Asked on BBC Radio 4’s Today programme if she accepted the strike action would pose a significant risk to patients, Cullen said: “What I accept is that there will be significant changes in the 48 hours. And of course there will continue to be extreme challenges.”

Asked again, she said: “What our patients are facing every day, in a depleted health service, a health service in crisis, poses significant risk and significant challenge.”

The prime minister has been urged to step in to avert the threat of fresh strike action by nurses and ambulance workers that is likely to have a “significant impact” on NHS services in England.

A Department of Health and Social Care source said: “The health and social care secretary has been engaged in a reasonable dialogue with unions to try to find a responsible and fair solution and has held more than a dozen meetings with union representatives since taking on his role.

“He wants to continue discussions with unions about what is reasonable and affordable in the coming year’s pay review body process as that is the best way for resolving the dispute. Unaffordable pay rises will only fuel inflation.”

Unison said the result of a re-ballot of 12,000 workers – mainly in workplaces where the legal threshold for a mandate to strike was narrowly missed last time round – meant they would join 20,000 other colleagues on strike, in what the union said was a “significant escalation” of the dispute with government.

It said the ambulance strikes would now cover most of England and include workers in Wales. Two other unions, GMB and Unite, also represent a combined total of more than 15,000 ambulance workers – all of whom have a mandate for strikes.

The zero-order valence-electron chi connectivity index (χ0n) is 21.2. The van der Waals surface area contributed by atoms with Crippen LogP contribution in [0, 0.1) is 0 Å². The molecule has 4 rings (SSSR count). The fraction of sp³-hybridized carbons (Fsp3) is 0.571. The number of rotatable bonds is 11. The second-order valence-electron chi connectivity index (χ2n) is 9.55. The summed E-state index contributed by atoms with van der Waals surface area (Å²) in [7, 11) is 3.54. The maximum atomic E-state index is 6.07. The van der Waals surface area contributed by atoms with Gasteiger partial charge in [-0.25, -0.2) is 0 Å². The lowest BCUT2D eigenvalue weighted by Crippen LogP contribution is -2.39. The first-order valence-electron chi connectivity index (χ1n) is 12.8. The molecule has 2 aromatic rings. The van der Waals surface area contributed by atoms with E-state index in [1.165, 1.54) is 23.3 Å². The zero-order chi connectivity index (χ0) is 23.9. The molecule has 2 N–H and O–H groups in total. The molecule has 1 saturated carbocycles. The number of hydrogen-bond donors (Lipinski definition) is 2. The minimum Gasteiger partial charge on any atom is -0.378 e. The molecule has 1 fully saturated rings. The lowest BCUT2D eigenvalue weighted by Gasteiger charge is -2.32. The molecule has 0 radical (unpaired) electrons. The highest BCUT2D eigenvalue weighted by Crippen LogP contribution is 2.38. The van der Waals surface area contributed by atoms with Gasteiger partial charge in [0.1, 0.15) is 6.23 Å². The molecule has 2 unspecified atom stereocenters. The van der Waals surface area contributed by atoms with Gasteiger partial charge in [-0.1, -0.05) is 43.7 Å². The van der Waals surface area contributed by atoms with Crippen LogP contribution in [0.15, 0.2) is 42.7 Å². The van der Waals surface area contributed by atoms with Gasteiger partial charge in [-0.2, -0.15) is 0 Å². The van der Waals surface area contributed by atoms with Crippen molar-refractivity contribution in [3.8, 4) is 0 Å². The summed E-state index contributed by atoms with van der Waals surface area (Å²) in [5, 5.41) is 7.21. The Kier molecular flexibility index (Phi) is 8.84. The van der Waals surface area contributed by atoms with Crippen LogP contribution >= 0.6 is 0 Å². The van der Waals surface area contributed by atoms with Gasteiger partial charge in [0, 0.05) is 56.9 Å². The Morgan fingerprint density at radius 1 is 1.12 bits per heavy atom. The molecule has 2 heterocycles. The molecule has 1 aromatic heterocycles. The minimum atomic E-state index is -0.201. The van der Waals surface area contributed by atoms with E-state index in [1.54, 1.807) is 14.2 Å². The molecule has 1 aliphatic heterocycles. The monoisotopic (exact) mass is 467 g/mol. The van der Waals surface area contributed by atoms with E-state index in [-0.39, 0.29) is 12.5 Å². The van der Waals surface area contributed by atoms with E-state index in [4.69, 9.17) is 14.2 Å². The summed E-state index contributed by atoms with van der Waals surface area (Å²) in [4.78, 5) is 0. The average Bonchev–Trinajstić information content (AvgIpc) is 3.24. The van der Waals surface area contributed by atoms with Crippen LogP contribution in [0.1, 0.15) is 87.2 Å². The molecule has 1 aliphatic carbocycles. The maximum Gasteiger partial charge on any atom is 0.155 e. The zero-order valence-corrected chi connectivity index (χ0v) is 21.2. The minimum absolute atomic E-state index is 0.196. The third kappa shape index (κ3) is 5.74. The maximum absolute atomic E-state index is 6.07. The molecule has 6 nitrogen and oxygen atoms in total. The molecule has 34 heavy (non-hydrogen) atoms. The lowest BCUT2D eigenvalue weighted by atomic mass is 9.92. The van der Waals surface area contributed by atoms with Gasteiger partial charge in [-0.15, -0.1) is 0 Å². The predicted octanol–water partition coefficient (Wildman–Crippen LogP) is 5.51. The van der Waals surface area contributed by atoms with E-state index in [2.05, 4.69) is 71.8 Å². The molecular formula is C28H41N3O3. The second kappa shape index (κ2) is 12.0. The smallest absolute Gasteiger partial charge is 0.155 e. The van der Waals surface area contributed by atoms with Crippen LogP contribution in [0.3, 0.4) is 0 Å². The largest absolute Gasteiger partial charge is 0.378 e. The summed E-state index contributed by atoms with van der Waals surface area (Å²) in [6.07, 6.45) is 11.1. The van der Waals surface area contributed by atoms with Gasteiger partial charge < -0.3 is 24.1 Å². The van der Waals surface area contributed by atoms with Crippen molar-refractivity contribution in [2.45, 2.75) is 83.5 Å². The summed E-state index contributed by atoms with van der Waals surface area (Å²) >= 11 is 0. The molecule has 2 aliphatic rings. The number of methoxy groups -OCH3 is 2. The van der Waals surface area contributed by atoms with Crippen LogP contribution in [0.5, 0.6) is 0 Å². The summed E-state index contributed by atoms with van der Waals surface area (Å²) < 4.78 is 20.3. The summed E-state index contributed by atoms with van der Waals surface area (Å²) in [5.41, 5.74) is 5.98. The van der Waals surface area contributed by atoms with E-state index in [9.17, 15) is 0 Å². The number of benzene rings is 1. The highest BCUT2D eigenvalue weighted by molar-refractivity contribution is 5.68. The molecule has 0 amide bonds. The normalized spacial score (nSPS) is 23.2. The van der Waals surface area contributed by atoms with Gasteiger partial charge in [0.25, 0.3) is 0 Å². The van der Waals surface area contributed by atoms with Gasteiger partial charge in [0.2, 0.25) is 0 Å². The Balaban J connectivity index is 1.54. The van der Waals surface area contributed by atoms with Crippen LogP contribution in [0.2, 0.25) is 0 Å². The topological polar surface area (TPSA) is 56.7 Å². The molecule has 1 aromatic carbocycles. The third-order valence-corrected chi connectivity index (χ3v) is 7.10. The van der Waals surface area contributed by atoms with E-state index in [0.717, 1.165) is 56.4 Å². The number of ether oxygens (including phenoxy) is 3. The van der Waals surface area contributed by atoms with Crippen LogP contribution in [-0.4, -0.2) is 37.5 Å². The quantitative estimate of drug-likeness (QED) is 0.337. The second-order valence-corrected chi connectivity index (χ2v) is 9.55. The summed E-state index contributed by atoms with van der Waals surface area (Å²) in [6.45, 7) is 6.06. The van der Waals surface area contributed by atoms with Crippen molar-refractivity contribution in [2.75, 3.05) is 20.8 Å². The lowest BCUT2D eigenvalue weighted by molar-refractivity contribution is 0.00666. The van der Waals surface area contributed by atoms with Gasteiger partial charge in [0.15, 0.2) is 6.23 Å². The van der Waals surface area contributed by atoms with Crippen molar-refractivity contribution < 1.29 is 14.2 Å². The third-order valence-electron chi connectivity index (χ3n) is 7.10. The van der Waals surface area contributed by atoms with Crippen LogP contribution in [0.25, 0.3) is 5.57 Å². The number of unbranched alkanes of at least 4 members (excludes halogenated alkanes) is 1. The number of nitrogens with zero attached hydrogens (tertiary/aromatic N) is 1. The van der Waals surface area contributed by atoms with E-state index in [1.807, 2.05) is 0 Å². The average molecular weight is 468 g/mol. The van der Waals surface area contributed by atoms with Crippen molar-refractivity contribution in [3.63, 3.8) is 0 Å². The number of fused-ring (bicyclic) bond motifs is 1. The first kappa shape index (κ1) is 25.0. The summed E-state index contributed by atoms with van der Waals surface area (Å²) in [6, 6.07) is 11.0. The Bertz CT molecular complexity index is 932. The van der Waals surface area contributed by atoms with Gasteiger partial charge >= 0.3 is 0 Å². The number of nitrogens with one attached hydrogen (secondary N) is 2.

The chief executive of the NHS Confederation also urged Sunak to settle the matter to reduce waiting lists. Matthew Taylor told BBC Breakfast: “That really difficult challenge of reducing waiting lists becomes almost impossible if this industrial action spreads, as it is spreading, and particularly if junior doctors join the industrial action.

“So the government’s aspiration to lower waiting lists, its public commitment to lower waiting lists, is now being jeopardised by this ongoing industrial action.”

Sir Julian Hartley, the chief executive of NHS Providers, said the fresh strike action was “very worrying in terms of the potential impact”, but he urged patients to still attend appointments unless they were cancelled.

He told Sky News: “Although the RCN have said they plan to work at a national level to make sure that there is life-preserving care, trust leaders I know are extremely concerned and worried about the potential impact for patients on this next round of action.”

The British Medical Association has balloted junior doctors on strike action, with a result expected early next week and, should they back a strike, industrial action is likely to follow within weeks. It is also holding an indicative ballot in respect of consultants and the BMA said on Friday it would determine its next steps based on the result of that exercise.


Kevin Rawlinson and Aletha Adu

The GuardianTramp